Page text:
In this thesis I discuss probes of small spatial scales around young stars and protostars and around the supermassive black hole at the galactic center. I begin by describing adaptive optics-fed infrared spectroscopic studies of nascent and newborn binary systems. Binary star formation is a significant mode of star formation that could be responsible for the production of a majority of the galactic stellar population. Better characterization of the binary formation mechanism is important for better understanding many facets of astronomy, from proper estimates of the content of unresolved populations, to stellar evolution and feedback, to planet formation. My work revealed episodic accretion onto the more massive component of the pre-main sequence binary system UY Aur. I also showed changes in the accretion onto the less massive component, revealing contradictory indications of the change in accretion rate when considering disk-based and shock-based tracers. I suggested two scenarios to explain the inconsistency. First, increased accretion should alter the disk structure, puffing it up. This change could obscure the accretion shock onto the central star if the disk is highly inclined. Second, if accretion through the disk is impeded before it makes it all the way onto the central star, then increased disk tracers of accretion would not be accompanied by increased shock tracers. In this case mass must be piling up at some radius in the disk, possibly supplying the material for planet formation or a future burst of accretion. My next project focused on characterizing the atmospheres of very low-mass companions to nearby young stars. Whether these objects form in an extension of the binary-star formation mechanism to very low masses or they form via a different process is an open question. Different accretion histories should result in different atmospheric composition, which can be constrained with spectroscopy. I showed that 3--4mum spectra of a sample of these

  14. Teaching Complex Dynamic Systems to Young Students with StarLogo

    ERIC Educational Resources Information Center

    Klopfer, Eric; Yoon, Susan; Um, Tricia

    2005-01-01

    In this paper, we report on a program of study called Adventures in Modeling that challenges the traditional scientific method approach in science classrooms using StarLogo modeling software. Drawing upon previous successful efforts with older students, and the related work of other projects working with younger students, we explore: (a) What can…

  15. Star Formation Activity in a Young Galaxy Cluster at Z = 0.866

    NASA Astrophysics Data System (ADS)

    Laganá, T. F.; Ulmer, M. P.; Martins, L. P.; da Cunha, E.

    2016-07-01

    The galaxy cluster RX J1257+4738 at z = 0.866 is one of the highest redshift clusters with a richness of multi-wavelength data, and is thus a good target to study the star formation-density relation at early epochs. Using a sample of spectroscopically confirmed cluster members, we derive the star-formation rates (SFRs) of our galaxies using two methods: (1) the relation between SFR and total infrared luminosity extrapolated from the observed Spitzer Multiband Imaging Photometer for Spitzer 24 μm imaging data; and (2) spectral energy distribution fitting using the MAGPHYS code, including eight different bands. We show that, for this cluster, the SFR-density relation is very weak and seems to be dominated by the two central galaxies and the SFR presents a mild dependence on stellar mass, with more massive galaxies having higher SFR. However, the specific SFR (SSFR) decreases with stellar mass, meaning that more massive galaxies are forming fewer stars per unit of mass, and thus suggesting that the increase in star-forming members is driven by cluster assembly and infall. If the environment is somehow driving the star formation, one would expect a relation between the SSFR and the cluster centric distance, but that is not the case. A possible scenario to explain this lack of correlation is the contamination by infalling galaxies in the inner part of the cluster, which may be on their initial pass through the cluster center. As these galaxies have higher SFRs for their stellar mass, they enhance the mean SSFR in the center of the cluster.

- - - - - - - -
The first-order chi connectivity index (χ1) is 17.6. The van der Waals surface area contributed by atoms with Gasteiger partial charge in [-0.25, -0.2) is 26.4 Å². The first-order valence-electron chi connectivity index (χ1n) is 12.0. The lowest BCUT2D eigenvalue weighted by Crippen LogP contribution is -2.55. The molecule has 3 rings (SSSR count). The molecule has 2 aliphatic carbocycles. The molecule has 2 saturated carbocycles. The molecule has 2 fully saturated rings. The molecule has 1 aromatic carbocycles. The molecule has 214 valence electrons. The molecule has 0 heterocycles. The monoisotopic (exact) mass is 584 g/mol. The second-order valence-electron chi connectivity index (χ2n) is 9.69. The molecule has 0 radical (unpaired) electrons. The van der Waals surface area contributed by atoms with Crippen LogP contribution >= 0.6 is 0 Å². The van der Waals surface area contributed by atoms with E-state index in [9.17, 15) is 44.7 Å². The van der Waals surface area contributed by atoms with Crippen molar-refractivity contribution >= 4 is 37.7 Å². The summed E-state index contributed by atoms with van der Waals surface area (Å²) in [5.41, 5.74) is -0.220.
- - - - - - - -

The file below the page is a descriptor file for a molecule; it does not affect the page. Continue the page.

16. The Life Cycles of Stars: An Information & Activity Booklet Grades K-8, 1997-1998. Star-Child--A Learning Center for Young Astronomers.

    ERIC Educational Resources Information Center

    Truelove, Elizabeth; Dejoie, Joyce

    This booklet contains information and activities on the life cycle of stars. Materials can be adapted for kindergarten through grade 8 classrooms. Background information on massive stars and medium stars and activities with subjects such as star life, constellation shapes, nebula terminology, astronomical distances, and pulsars is included. The 12…

  17. Massive Stars

    NASA Astrophysics Data System (ADS)

    Livio, Mario; Villaver, Eva

    2009-11-01

    Participants; Preface Mario Livio and Eva Villaver; 1. High-mass star formation by gravitational collapse of massive cores M. R. Krumholz; 2. Observations of massive star formation N. A. Patel; 3. Massive star formation in the Galactic center D. F. Figer; 4. An X-ray tour of massive star-forming regions with Chandra L. K. Townsley; 5. Massive stars: feedback effects in the local universe M. S. Oey and C. J. Clarke; 6. The initial mass function in clusters B. G. Elmegreen; 7. Massive stars and star clusters in the Antennae galaxies B. C. Whitmore; 8. On the binarity of Eta Carinae T. R. Gull; 9. Parameters and winds of hot massive stars R. P. Kudritzki and M. A. Urbaneja; 10. Unraveling the Galaxy to find the first stars J. Tumlinson; 11. Optically observable zero-age main-sequence O stars N. R. Walborn; 12. Metallicity-dependent Wolf-Raynet winds P. A. Crowther; 13. Eruptive mass loss in very massive stars and Population III stars N. Smith; 14. From progenitor to afterlife R. A. Chevalier; 15. Pair-production supernovae: theory and observation E. Scannapieco; 16. Cosmic infrared background and Population III: an overview A. Kashlinsky.